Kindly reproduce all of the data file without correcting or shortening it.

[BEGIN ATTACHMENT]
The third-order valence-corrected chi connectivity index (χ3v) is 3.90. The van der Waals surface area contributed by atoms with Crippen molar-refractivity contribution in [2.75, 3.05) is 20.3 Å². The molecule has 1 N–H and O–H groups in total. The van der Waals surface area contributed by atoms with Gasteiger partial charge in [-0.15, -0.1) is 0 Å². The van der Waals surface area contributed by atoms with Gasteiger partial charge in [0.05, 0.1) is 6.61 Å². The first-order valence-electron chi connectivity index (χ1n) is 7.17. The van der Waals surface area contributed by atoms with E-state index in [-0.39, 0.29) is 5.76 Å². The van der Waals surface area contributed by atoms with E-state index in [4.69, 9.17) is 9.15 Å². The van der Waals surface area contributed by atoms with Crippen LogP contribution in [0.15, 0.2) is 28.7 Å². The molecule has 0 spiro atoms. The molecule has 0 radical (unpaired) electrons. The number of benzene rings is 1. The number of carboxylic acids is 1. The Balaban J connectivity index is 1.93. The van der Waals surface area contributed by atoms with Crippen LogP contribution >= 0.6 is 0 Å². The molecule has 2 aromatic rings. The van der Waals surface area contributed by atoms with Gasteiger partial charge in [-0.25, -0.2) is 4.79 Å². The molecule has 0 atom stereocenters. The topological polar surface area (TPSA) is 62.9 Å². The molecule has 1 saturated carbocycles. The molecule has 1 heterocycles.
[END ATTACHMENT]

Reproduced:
The third-order valence-corrected chi connectivity index (χ3v) is 3.90. The van der Waals surface area contributed by atoms with Crippen molar-refractivity contribution in [2.75, 3.05) is 20.3 Å². The molecule has 1 N–H and O–H groups in total. The van der Waals surface area contributed by atoms with Gasteiger partial charge in [-0.15, -0.1) is 0 Å². The van der Waals surface area contributed by atoms with Gasteiger partial charge in [0.05, 0.1) is 6.61 Å². The first-order valence-electron chi connectivity index (χ1n) is 7.17. The van der Waals surface area contributed by atoms with E-state index in [-0.39, 0.29) is 5.76 Å². The van der Waals surface area contributed by atoms with E-state index in [4.69, 9.17) is 9.15 Å². The van der Waals surface area contributed by atoms with Crippen LogP contribution in [0.15, 0.2) is 28.7 Å². The molecule has 0 spiro atoms. The molecule has 0 radical (unpaired) electrons. The number of benzene rings is 1. The number of carboxylic acids is 1. The Balaban J connectivity index is 1.93. The van der Waals surface area contributed by atoms with Crippen LogP contribution >= 0.6 is 0 Å². The molecule has 2 aromatic rings. The van der Waals surface area contributed by atoms with Gasteiger partial charge in [-0.25, -0.2) is 4.79 Å². The molecule has 0 atom stereocenters. The topological polar surface area (TPSA) is 62.9 Å². The molecule has 1 saturated carbocycles. The molecule has 1 heterocycles.